Lately I've been catching up on some personal work leftover from last Summer. Today I'm bringing you pictures from my short trip to Houston to be a part of Imran and Hina's wedding. Since I was there for several days, of course, the wedding was only a portion of everything I did while on my first trip to Texas.
This was only my second time flying out of DCA even though I am there often enough for photoshoots. It was a pretty day, although it had a low, hazy ceiling, so I captured some pretty pictures of the airport while taxiing, but began battling haze with a little altitude. I did still manage to catch some great shots of the new MGM Casino (it was still under construction at this point) , and National Harbor... and the DC Water and Sewer Authority; water treatment plants look pretty cool from the air too.
Arriving in Houston, the terrain is noticeably very flat, with long stretches of interstates and service roads, cookie-cutter neighborhoods, and snaking rivers.
George Bush Intercontinental Airport (IAH) reminded me a lot of Dulles, however their facilities seem to be more spread out and reliant on shuttle busses.
Reaching downtown Houston was a shocker; not only was downtown very small at only a few blocks of city space, but on a Saturday, at noon, there were *literally* no people to be found. There was no traffic downtown; never once did I have to stop and wait for traffic when crossing streets. There were no people walking around. Half of the businesses weren't even open. I was the only customer in a coffee shop which, inexplicably, had three employees working. There was an international grocery store with an amazing wine selection upstairs that had a few customers inside, but that was about it - Houston, at lunchtime on a Saturday... completely dead and devoid of life.
Arriving at the hotel at William P. Hobby Airport (HOU), I found that directly next door was an... establishment... called "The Landing Strip." I just found it ironic that Imran's wedding was being held at an airport Marriott with a titty bar a stones throw away. It actually became a running joke of the trip, culminating in me sitting down in Imran's lap before his wedding, straight out of the shower, wrapping my legs around him and sensually saying, "Hey baby, is this your first time at The Landing Strip?" just to get a reaction out of him; it was pretty funny! You can't make this stuff up! That actually happened the next day, while everyone was getting ready for the wedding, but I shot these pictures as the sun set on my first night in Houston.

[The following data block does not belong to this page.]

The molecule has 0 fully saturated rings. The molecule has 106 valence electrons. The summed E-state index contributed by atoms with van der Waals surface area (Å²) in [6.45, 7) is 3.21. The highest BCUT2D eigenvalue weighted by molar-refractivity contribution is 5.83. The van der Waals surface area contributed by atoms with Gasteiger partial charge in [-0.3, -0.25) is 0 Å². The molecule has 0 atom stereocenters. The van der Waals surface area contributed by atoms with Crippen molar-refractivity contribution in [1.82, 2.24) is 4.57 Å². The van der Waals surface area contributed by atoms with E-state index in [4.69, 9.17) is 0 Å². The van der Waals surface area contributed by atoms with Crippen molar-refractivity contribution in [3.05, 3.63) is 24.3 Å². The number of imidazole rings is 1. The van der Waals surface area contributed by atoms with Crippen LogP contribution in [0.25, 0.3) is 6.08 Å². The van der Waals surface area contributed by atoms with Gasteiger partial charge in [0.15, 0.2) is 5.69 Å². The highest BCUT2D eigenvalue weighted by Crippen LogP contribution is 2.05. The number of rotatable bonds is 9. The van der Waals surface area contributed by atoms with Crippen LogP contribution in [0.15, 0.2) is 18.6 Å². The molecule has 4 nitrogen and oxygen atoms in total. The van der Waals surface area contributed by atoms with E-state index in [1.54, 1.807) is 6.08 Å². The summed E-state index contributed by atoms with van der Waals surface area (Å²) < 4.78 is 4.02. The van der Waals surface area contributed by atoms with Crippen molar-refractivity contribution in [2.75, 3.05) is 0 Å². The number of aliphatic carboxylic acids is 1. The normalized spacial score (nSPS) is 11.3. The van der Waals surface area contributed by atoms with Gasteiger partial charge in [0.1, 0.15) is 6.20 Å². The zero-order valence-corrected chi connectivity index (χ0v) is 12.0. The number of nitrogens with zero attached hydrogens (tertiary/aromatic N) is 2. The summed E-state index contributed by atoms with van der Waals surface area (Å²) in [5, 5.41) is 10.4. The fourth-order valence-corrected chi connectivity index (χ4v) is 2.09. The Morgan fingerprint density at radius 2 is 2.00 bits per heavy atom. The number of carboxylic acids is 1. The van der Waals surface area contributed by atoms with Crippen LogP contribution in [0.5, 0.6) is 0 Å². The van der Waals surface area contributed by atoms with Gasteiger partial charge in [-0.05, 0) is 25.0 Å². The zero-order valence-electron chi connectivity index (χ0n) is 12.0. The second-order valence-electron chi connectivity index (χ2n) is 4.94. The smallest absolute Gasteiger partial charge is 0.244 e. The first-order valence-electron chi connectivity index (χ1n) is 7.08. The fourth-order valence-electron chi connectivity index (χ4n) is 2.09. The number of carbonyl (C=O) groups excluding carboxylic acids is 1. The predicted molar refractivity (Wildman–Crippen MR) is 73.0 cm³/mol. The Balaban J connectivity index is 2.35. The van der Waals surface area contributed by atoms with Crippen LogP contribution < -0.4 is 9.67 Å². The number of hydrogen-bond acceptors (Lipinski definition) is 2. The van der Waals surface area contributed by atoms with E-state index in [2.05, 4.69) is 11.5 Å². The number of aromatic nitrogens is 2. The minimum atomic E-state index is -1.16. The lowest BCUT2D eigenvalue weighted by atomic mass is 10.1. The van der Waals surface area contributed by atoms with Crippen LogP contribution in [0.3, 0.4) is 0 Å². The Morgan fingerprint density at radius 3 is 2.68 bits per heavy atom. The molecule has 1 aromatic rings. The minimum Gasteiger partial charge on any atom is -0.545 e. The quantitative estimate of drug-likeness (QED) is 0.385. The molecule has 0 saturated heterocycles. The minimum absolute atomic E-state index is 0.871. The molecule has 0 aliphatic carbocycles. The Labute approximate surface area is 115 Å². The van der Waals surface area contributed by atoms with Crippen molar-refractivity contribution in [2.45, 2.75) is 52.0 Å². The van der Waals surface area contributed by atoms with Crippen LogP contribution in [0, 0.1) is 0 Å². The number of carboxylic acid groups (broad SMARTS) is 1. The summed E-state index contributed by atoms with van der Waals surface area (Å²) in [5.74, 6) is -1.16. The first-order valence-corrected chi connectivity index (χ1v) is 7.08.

Johnson Space Center • Imran and Hina's Wedding
Imran's wedding was at night, so that left all day to go explore. I'd already seen downtown, which was disappointing, to put it politely. I decided to see something guaranteed to make me smile; I head over to Johnson Space Center, just 20min from the hotel.
Mythbusters: The Explosive Exhibition
Little did I know until walking inside, the Mythbusters (who had just a few months prior aired their last episode) had a full exhibit visiting the Space Center. Not only did I get to meet the real Buster, but I got to see artifacts from all my favorite myths; Jamie's steel sphere from "Painting with Explosives," Adam's Flatus Ignition Seat from "Franklin's Kite," Adam's Tornado Shield from "Storm Chasing Myths," and a destroyed hot water heater from "Exploding Water Heater."
By the way, if you haven't seen it already, go check out White Rabbit Project on Netflix; that's where Kari, Grant, and Tori ended up after being cut from Mythbusters. It's a very Mythbusters influenced show, but with a modernized program format that fixes a lot of the staleness Mytbusters struggled with toward the end, and the extremely high production quality we've become familiar with from Netflix. I cannot recommend the show enough.
Johnson Space Center
The rest of Johnson Space Center (or Space Center Houston, as the museum portion is called) contains all the space geekery you expect; I love it. Most of the exhibits here focus on historic space missions, such as the Gemini and Apollo programs.